Judy Chicago, section of “The Dinner Party,” 1974-79

By Janine Catalano, instructor of the art history course, “From Still-Life to Eat-Art: Food as Subject and Medium in Modern and Contemporary Art”

Food and consumption have always been featured in art. And like so many other subjects, from the female figure to religious imagery, food’s familiarity has made it a theme ripe for exploration and exploitation by artistic innovators from the late nineteenth century onwards. Indeed, in 1947, when Picasso declared, “It is not necessary to paint a man with a gun; an apple can be equally revolutionary,” he captured the potency artists found in embracing and often upending these basic staples of daily life.

Salvador Dali, “Autumnal Cannibalism,” 1936

Salvador Dali’s “Autumnal Cannibalism,” for example, very much complicates assumptions we may have about the tropes and taboos of eating, in ways that are explored throughout the course. While cannibalism may on one hand be the ultimate edible transgression, the image Dali provides is languid, almost dainty, rather than aggressive. And, critically, it is a mutual act. In a very surrealist sensibility, therefore, one might read this as an act of love, as well as of destruction.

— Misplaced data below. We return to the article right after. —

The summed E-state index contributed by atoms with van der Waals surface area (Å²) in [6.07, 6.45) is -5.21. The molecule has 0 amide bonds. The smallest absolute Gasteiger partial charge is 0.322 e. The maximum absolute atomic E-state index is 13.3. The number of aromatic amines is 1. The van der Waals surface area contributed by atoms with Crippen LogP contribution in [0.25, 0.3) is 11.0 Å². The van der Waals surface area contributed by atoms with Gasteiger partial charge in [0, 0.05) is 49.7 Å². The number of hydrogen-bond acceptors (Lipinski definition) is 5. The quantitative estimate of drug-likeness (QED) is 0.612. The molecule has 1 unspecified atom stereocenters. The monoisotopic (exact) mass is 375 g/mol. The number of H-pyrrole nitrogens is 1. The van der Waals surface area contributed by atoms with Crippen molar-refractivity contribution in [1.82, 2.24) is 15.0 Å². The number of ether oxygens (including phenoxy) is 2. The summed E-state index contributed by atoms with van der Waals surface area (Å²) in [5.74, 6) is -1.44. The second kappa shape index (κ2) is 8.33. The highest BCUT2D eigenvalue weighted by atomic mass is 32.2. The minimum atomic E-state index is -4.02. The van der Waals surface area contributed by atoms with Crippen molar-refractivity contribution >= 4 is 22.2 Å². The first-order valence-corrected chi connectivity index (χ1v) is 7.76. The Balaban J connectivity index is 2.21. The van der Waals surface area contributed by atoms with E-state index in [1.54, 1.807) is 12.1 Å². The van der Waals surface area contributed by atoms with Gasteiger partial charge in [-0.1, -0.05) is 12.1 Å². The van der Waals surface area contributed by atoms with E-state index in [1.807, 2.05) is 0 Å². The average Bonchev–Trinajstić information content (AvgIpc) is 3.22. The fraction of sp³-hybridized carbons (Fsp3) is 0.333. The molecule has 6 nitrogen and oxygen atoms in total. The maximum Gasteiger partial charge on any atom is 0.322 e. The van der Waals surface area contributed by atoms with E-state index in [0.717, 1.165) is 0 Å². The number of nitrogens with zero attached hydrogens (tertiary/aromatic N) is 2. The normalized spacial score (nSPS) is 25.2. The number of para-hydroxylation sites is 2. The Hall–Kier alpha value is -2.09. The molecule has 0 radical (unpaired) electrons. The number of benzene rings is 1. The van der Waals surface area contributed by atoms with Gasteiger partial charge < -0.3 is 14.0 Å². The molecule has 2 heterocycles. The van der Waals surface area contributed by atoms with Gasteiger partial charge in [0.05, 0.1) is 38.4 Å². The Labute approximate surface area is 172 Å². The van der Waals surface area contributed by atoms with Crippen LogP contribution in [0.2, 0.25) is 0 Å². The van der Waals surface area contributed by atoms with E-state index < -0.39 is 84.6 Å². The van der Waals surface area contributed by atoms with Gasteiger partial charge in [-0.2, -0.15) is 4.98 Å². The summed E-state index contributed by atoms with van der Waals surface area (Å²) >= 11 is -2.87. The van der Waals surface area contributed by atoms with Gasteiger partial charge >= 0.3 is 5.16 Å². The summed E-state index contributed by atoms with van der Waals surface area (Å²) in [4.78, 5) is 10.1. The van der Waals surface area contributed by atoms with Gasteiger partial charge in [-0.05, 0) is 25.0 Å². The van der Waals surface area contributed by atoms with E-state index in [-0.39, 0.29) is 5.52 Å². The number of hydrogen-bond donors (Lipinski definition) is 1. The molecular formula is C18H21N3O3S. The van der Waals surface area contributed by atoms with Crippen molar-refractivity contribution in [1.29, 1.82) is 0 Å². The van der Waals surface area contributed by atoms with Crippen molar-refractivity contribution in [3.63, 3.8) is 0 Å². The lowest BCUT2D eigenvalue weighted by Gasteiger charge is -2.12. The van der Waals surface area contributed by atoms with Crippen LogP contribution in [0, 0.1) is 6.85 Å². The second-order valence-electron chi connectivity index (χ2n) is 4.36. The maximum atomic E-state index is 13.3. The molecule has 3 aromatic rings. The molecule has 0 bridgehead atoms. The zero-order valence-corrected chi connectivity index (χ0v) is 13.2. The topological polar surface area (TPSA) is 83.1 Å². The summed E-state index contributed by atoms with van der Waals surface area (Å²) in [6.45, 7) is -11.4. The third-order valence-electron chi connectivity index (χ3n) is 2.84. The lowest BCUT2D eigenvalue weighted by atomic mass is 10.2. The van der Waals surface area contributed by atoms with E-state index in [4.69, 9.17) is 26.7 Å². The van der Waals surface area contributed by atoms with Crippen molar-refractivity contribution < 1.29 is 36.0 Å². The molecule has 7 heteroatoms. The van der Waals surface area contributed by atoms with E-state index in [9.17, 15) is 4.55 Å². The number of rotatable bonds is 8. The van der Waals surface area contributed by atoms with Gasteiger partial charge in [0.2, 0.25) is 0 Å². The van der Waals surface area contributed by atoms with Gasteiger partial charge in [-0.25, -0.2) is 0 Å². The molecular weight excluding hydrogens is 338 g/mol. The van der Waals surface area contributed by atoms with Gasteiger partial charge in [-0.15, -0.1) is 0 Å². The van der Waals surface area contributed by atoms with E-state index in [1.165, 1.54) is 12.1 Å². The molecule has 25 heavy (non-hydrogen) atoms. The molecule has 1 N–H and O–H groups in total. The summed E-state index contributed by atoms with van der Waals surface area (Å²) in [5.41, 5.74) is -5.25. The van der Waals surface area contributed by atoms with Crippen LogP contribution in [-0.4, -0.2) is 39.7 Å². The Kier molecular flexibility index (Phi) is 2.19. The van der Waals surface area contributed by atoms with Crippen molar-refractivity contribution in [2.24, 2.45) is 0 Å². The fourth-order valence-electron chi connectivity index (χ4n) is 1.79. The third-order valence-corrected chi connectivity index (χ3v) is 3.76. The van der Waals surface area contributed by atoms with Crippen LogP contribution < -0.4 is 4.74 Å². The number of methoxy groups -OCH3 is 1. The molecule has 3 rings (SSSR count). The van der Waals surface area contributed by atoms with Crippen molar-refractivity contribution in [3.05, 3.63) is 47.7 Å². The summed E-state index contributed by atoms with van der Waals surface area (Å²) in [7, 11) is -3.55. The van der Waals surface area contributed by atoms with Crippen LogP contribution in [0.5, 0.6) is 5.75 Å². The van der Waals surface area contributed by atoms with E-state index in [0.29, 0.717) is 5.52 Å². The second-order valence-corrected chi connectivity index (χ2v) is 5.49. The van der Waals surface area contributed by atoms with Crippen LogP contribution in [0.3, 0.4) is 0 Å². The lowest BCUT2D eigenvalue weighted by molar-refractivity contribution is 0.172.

Claes Oldenburg, “Floor Cake,” 1962
Juan Gris, “Pears and Grapes on a Table,” 1913
Jennifer Rubell, “Padded Cell,” 2010

***

Janine’s upcoming art history course explores the edible in the twentieth and twenty-first centuries to expose broader themes of the times by re-examining our assumptions about food and eating through the lenses of diverse artists and thinkers. Beginning with the Cubist fracturing of fruit, the unpalatable ‘formulas’ in the Futurist Cookbook, and the subversive scenes of the Surrealists, the course will explore Fluxist productions, Pop Art iconography, the Eat-Art movement, and feminist art. The class will discuss food as subject and also as medium, particularly in contemporary performance and installation art, and explore the viewers’ role both in art making and art consumption in this context.


Sign up to receive Fine Art Today, the weekly e-newsletter from
Fine Art Connoisseur magazine.

LEAVE A REPLY

Please enter your comment!
Please enter your name here